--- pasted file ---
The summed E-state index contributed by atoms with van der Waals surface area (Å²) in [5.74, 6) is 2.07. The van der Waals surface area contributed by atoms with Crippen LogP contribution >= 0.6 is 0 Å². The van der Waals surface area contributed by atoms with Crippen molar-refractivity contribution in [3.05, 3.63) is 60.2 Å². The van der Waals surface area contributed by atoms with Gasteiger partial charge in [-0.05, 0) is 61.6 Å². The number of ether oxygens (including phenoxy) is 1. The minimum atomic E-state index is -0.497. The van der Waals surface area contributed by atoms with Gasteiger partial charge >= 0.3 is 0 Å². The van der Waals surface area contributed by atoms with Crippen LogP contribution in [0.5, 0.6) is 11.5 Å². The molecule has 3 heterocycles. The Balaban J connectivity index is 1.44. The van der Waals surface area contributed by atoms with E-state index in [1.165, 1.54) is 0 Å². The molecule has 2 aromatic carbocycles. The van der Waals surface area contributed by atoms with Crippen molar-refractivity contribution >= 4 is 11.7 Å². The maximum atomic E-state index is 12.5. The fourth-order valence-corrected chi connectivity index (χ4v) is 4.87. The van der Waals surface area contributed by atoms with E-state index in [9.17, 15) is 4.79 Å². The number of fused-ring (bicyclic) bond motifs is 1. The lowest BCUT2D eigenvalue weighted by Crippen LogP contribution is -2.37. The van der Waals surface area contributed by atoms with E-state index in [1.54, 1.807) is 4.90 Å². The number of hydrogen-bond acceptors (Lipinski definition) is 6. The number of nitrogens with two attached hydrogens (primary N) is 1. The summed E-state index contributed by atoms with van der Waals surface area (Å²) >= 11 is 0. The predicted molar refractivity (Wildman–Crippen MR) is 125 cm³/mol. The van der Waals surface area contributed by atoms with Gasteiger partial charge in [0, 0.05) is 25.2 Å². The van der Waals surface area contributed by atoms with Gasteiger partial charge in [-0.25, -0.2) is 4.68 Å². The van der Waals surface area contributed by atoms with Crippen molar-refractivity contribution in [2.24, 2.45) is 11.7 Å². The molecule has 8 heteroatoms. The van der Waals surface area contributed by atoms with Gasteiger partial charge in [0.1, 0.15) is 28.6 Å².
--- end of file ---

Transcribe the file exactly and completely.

The summed E-state index contributed by atoms with van der Waals surface area (Å²) in [5.74, 6) is 2.07. The van der Waals surface area contributed by atoms with Crippen LogP contribution >= 0.6 is 0 Å². The van der Waals surface area contributed by atoms with Crippen molar-refractivity contribution in [3.05, 3.63) is 60.2 Å². The van der Waals surface area contributed by atoms with Gasteiger partial charge in [-0.05, 0) is 61.6 Å². The number of ether oxygens (including phenoxy) is 1. The minimum atomic E-state index is -0.497. The van der Waals surface area contributed by atoms with Gasteiger partial charge >= 0.3 is 0 Å². The van der Waals surface area contributed by atoms with Crippen LogP contribution in [0.5, 0.6) is 11.5 Å². The molecule has 3 heterocycles. The Balaban J connectivity index is 1.44. The van der Waals surface area contributed by atoms with E-state index in [1.165, 1.54) is 0 Å². The molecule has 2 aromatic carbocycles. The van der Waals surface area contributed by atoms with Crippen molar-refractivity contribution >= 4 is 11.7 Å². The maximum atomic E-state index is 12.5. The fourth-order valence-corrected chi connectivity index (χ4v) is 4.87. The van der Waals surface area contributed by atoms with E-state index in [9.17, 15) is 4.79 Å². The number of fused-ring (bicyclic) bond motifs is 1. The lowest BCUT2D eigenvalue weighted by Crippen LogP contribution is -2.37. The van der Waals surface area contributed by atoms with E-state index in [1.54, 1.807) is 4.90 Å². The number of hydrogen-bond acceptors (Lipinski definition) is 6. The number of nitrogens with two attached hydrogens (primary N) is 1. The summed E-state index contributed by atoms with van der Waals surface area (Å²) >= 11 is 0. The predicted molar refractivity (Wildman–Crippen MR) is 125 cm³/mol. The van der Waals surface area contributed by atoms with Gasteiger partial charge in [0, 0.05) is 25.2 Å². The van der Waals surface area contributed by atoms with Gasteiger partial charge in [-0.25, -0.2) is 4.68 Å². The van der Waals surface area contributed by atoms with Crippen molar-refractivity contribution in [2.24, 2.45) is 11.7 Å². The molecule has 8 heteroatoms. The van der Waals surface area contributed by atoms with Gasteiger partial charge in [0.1, 0.15) is 28.6 Å².